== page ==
Student News: Students Earn Professional Society Accolades
Connie Chin, Elizabeth Sanders, and Jamie Wagner
Photo courtesy of Maureen Peters
Seniors Connie Chin, Elizabeth Sanders, and Jamie Wagner attended the 24th annual meeting of the Ohio Physiological Society (OPS) in October at Ohio State University. The three are research students of biology professor Maureen Peters. Jamie, whose second major is neuroscience, was one of eight researchers the OPS selected to give oral presentations. Her project, “Calcineurin homologous protein is required for a proton-activated muscle contraction that occurs during defecation in C. elegans,” is part of her biology honors project. Jamie won the society's Peter K. Lauf American Physiological Society Travel Award for her talk. The $1,000 travel grant will allow her to attend the American Physiological Society Experimental Biology Conference in April 2010 in Anaheim, California. Liz and Connie presented a poster, “Assaying physical interactions between sodium proton exchangers and calcineurin homologous protein in C. elegans.”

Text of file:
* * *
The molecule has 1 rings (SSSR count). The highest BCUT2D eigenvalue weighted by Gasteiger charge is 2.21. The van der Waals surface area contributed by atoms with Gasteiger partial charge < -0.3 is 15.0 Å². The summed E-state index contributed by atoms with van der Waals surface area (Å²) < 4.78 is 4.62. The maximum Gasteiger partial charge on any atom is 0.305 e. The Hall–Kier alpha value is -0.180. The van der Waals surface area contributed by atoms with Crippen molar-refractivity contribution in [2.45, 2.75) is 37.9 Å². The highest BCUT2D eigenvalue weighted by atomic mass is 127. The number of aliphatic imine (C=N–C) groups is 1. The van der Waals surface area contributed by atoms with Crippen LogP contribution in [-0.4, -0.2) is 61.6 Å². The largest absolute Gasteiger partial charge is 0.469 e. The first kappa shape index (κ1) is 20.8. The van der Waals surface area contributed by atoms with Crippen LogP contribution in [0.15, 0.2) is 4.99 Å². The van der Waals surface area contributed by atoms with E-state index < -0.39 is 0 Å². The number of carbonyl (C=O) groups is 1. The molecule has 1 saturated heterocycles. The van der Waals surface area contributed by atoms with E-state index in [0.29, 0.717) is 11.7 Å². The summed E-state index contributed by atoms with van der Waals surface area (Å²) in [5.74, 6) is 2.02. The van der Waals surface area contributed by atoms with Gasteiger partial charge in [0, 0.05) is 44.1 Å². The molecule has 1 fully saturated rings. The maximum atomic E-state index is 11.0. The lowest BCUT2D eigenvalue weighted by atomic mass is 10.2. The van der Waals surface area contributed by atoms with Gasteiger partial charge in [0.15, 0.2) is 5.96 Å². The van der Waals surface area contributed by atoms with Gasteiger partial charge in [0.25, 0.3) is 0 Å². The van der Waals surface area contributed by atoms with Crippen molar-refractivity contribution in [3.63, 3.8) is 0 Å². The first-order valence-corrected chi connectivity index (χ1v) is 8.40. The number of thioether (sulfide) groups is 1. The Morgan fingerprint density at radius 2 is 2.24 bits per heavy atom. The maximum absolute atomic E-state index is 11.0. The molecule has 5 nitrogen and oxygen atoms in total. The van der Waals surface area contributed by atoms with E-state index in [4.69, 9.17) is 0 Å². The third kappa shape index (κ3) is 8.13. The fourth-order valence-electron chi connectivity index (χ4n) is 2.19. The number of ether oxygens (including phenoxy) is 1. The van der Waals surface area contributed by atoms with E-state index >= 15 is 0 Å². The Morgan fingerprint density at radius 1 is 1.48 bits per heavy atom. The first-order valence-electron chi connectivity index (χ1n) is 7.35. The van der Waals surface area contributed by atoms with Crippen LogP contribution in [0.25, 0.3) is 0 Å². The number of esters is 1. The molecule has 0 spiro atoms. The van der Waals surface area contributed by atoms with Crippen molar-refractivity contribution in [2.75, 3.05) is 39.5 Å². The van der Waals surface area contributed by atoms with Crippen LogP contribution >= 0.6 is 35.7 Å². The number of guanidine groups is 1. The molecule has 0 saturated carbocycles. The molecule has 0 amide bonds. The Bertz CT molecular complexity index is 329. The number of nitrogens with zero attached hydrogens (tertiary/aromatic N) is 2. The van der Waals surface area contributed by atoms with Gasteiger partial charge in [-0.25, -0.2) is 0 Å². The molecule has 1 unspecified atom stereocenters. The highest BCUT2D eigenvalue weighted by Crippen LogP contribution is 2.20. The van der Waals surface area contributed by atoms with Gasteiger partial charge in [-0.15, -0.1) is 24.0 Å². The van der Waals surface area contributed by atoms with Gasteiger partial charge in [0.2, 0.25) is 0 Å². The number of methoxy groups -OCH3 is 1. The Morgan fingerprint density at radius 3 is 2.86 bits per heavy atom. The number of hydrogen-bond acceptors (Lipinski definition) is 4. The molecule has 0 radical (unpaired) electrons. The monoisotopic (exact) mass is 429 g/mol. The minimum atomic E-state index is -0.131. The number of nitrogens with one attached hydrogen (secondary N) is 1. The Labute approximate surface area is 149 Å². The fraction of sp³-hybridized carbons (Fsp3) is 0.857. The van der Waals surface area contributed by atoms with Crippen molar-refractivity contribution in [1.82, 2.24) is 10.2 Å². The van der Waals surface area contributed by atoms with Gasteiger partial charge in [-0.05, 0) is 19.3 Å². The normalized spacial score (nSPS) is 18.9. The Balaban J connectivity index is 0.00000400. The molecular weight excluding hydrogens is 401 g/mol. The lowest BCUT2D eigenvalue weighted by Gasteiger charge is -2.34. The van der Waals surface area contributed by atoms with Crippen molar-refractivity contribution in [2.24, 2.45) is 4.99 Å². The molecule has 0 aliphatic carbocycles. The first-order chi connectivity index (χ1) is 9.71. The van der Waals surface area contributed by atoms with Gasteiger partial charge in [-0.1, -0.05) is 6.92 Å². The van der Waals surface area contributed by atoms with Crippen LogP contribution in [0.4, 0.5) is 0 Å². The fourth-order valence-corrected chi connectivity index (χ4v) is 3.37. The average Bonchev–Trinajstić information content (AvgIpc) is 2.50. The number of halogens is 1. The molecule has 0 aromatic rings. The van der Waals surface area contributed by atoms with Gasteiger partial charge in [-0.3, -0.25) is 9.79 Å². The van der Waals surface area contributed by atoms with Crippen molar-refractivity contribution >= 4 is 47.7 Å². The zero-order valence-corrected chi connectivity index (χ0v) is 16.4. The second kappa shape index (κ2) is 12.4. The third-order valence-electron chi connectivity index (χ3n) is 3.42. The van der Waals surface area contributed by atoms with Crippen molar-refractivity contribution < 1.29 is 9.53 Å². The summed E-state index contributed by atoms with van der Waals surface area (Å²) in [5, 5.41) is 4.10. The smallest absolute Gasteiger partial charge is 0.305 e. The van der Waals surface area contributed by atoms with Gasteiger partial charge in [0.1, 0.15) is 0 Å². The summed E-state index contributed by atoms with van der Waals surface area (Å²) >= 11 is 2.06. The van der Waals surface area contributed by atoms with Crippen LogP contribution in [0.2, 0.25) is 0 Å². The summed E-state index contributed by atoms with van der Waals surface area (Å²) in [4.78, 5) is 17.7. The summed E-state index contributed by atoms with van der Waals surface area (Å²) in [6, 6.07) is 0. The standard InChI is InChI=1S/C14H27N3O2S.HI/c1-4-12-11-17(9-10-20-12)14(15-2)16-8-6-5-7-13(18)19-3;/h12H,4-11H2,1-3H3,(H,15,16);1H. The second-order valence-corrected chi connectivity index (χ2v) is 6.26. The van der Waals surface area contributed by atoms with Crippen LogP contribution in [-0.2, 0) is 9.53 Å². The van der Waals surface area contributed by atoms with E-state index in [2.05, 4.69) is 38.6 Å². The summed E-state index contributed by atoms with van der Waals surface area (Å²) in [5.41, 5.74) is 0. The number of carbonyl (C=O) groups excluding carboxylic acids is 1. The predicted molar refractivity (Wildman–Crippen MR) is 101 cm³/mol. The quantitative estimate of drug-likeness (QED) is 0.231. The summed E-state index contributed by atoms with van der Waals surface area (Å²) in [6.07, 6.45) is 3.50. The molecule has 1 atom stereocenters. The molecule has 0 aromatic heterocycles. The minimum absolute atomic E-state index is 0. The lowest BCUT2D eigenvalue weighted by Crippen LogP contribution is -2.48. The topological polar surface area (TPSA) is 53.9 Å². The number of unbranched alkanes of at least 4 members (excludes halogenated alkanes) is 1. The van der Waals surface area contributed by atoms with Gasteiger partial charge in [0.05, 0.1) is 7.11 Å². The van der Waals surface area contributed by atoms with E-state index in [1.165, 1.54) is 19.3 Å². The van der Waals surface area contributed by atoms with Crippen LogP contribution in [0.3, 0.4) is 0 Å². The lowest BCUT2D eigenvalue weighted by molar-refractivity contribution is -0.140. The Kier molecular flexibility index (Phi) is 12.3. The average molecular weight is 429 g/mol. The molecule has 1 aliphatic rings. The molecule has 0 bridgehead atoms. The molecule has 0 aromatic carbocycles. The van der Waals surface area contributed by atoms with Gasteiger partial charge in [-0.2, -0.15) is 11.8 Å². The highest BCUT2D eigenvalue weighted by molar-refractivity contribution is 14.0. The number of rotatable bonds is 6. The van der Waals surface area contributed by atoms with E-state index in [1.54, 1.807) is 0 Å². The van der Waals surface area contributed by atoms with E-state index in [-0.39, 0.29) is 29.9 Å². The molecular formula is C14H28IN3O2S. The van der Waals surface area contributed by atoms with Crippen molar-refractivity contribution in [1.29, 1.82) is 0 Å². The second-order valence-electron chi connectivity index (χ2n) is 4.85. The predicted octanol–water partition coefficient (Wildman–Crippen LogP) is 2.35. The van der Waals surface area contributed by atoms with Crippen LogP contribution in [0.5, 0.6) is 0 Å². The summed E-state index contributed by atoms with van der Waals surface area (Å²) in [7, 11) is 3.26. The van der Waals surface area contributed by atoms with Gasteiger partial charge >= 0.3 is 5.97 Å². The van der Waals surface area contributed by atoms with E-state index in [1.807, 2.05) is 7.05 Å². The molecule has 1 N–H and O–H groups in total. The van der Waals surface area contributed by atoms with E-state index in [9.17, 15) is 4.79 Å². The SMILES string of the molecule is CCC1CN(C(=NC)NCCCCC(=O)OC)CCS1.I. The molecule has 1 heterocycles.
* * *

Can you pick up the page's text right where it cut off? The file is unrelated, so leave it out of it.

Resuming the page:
Senior double-degree student Andrew Flachs has won the 2009 National Association for the Practice of Anthropology Student Achievement Award. His winning manuscript, “The Capabilities Approach: Navigating Cultural Politics in Human Rights Discourse,” is part of his honors project. In it, he applies philosophical approaches to human rights pioneered by Martha Nussbaum and Amartya Sen to an anthropological examination of the controversies surrounding veiling and other issues in an Islamic context. Andrew spent fall semester studying in the Czech Republic.
Junior Anna Frackman and sophomore Lindsay Boven, members of neuroscience faculty member Kara Kile’s lab, attended the 39th Annual Society for Neuroscience Meeting in October in Chicago. Their poster, “Fast Ripple Activity in a Scn2a Mutation Model of Epilepsy,” presented the results of last year’s research, in which they uncovered distinct patterns of high frequency fast ripple activity in EEG recordings associated with the start of seizure actiivty in their epilepsy model. Their results suggest that patterns of high frequency fast ripple activity might serve as a target marker for the prediction of seizures, which could then be applied to an automated, closed-loop theraputic device. Read more about the conference on the neuroscience webpage.
The Source Archives